Sunday Finds + 3 Thoughts From Last Week
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Welcome to Chit Chat Money’s Sunday Finds + 3 Thoughts From Last Week. In this newsletter you will find three topics I thought about last week, links to shows we’ve recently released, and links to some interesting articles, podcasts, and tweets. Check out the archive here.
I’m on vacation, so all I have are three quick thoughts for today:
Counterintuitively, ESG investors should own the companies they despise. Somebody is going to earn a share of the company’s profits, so why not use them for good?
Unhealthy eating, or, in general, cultural culinary habits, have insanely strong network effects. I think there is an investing lesson here.
A decision to not sell a stock has the same magnitude as a decision to sell it. You make this decision every day with every stock in the world. I believe this framework can be helpful when trying to manage a portfolio, counteracting our bias to things we own.
See you next week,
***Our fund, Arch Capital, may own securities discussed in this newsletter. Check our holdings page and read our full disclosure to learn more.***
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Catch up on Our Shows From Last Week
3 Good Reads
7 Billion Sets of Spectacles - Investment Talk
To a regular individual, they may also notice a Starbucks as they walk past it. But the brain won’t exert itself in the same way. It’s stimuli that need not be triggered, for it’s not believed to be of importance. Now, is my subconscious attention to Starbucks a good use of brain power? Likely not, all things considered. But it’s how my brain works. My point being, that when we make the conscious decision, as investors, that we are now interested in Company X, our brains, previously adopting the cocktail party effect on Company X, filtering it out, will begin to adopt the frequency illusion. We start to see the lattice.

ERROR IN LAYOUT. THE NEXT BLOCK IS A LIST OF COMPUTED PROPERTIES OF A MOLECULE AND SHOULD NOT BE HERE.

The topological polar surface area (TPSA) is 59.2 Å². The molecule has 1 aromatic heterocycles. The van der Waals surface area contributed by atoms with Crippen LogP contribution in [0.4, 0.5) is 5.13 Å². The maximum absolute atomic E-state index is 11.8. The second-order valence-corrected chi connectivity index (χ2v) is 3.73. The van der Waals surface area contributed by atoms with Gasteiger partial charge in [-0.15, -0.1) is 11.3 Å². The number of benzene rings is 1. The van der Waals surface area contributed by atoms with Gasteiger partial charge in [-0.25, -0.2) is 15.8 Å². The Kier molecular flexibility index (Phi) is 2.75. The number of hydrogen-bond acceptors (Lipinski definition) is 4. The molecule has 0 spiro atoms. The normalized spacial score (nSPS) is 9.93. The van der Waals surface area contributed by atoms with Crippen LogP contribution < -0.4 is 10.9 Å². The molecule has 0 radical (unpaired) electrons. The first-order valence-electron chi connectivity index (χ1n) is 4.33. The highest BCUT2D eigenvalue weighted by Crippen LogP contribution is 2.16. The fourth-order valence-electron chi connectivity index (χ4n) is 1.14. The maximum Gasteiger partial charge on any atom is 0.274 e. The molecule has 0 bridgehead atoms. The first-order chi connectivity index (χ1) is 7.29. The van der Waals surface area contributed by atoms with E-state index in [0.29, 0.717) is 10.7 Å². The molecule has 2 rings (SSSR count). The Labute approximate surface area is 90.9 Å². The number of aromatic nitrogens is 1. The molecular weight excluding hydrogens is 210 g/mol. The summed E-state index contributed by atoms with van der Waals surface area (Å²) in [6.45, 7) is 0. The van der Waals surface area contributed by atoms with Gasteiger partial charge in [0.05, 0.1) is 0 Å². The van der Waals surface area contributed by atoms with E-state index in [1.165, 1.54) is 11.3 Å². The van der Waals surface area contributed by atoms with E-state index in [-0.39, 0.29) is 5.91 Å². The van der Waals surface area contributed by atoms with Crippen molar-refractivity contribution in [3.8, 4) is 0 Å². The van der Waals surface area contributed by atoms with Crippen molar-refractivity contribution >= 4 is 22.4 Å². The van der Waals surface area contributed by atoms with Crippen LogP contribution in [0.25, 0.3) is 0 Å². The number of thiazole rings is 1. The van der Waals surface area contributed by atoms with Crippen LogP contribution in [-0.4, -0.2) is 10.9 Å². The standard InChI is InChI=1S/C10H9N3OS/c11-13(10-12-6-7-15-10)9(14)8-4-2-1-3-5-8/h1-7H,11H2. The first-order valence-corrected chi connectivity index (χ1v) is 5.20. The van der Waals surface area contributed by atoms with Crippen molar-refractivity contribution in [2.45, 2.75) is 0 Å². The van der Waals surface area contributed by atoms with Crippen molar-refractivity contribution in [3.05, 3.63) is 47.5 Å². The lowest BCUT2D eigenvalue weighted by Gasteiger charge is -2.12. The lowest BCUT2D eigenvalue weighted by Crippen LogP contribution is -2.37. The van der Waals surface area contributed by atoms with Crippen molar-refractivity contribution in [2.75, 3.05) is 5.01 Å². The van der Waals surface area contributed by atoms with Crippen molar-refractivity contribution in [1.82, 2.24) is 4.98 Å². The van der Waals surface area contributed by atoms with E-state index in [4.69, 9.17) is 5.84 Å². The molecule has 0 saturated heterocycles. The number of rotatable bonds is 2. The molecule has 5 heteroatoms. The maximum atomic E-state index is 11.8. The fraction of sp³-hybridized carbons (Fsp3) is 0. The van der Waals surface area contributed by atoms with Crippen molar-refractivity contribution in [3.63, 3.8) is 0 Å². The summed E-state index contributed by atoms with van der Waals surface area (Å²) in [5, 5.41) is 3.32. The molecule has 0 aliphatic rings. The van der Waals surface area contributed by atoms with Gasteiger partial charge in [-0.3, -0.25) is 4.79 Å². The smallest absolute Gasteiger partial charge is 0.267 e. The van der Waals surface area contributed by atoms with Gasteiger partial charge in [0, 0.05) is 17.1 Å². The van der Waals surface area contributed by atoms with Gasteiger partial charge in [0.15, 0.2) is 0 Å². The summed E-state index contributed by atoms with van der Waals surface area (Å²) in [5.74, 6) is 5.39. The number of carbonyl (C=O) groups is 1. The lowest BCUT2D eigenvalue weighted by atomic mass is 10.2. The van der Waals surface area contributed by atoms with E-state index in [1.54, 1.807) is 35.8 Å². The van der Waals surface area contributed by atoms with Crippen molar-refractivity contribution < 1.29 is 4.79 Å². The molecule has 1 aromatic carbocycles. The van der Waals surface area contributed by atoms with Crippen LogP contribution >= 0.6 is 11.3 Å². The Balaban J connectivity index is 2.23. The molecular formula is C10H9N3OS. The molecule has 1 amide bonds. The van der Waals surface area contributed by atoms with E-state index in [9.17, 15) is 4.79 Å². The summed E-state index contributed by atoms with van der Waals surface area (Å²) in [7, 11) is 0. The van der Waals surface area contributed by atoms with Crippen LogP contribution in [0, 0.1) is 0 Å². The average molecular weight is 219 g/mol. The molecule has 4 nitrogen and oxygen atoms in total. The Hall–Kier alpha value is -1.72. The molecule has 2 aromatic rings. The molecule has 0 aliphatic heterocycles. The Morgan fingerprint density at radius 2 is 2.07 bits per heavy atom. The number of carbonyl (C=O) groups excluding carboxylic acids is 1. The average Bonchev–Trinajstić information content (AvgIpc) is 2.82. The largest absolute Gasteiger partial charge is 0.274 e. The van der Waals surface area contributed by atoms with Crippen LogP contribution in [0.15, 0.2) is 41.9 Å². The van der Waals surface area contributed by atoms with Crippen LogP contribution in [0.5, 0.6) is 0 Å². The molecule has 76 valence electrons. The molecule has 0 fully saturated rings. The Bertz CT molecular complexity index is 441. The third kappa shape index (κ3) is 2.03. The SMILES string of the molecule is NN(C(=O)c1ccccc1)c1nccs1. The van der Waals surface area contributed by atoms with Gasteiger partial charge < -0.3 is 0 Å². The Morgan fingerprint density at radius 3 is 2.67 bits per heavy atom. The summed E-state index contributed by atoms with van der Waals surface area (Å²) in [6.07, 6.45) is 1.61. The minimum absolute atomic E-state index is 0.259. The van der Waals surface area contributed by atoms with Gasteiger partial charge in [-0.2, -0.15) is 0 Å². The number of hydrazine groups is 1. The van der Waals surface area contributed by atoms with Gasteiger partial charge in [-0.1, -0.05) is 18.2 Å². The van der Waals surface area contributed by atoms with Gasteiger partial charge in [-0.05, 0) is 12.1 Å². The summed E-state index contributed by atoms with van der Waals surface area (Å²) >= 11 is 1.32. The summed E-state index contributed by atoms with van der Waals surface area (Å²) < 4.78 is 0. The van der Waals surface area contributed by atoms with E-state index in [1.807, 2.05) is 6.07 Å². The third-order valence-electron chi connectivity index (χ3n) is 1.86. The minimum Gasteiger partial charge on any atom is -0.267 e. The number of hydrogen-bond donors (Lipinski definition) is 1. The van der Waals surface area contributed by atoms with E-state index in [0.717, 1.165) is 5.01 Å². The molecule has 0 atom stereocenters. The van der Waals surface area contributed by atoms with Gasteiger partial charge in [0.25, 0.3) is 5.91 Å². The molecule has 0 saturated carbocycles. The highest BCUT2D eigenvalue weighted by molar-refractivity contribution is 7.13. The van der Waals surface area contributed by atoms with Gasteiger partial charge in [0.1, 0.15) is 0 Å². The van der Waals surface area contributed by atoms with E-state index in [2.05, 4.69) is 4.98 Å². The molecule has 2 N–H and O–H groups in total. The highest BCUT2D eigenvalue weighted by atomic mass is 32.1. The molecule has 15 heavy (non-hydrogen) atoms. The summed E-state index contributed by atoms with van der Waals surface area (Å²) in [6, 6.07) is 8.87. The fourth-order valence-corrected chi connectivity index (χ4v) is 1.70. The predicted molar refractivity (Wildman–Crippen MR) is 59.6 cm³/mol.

Where (And What) the Hell Is the Metaverse - Where’s Your Ed At
Except it hasn’t worked before. When there is nothing to do in a game, people tend not to play it. Games that are bad and boring tend not to succeed. Online games that are too weird and time-consuming (see: Star Wars: Galaxies) tend to fall apart or require massive rehauls to stop players from leaving. MMORPGs - and any online space of any kind - require some sort of meaningful, replicable utility that tells you to do this instead of doing something else. Fortnite and Roblox have succeeded because they are both enjoyable spaces to hang out in but accessible and interesting games. I fully disagree that Fortnite is a “space” for “hanging out” - what it actually is is a game that is simple enough to play that you can play around in it and have a conversation, and without said dickery, you’d probably just call or text the people in question.
Farfetch: Integrating the Luxury Value Chain - Global Quality Investing
Over the years, Farfetch has significantly outshined its primary competitors. Yoox-Net-A-Porter 2021 revenue has essentially been flat since Richemont acquired them in 2018. YNAP had a better 2020 but saw its revenue decline back to 2019 levels as supply chain issues and Brexit created complications. The latest results imply better growth since then, but the two-year stack pales in comparison to Farfetch.
1 Good Listen
Michael Mauboussin’s Man Overboard Moment and Sector Rotation - This Week In Intelligent Investing
In this episode, co-hosts Phil Ordway, Elliot Turner, and John Mihaljevic discuss the "man overboard moment" Michael Mauboussin wrote about in a 2015 white paper entitled, "Managing the Man Overboard Moment." We also talk about the concept of "sector rotation."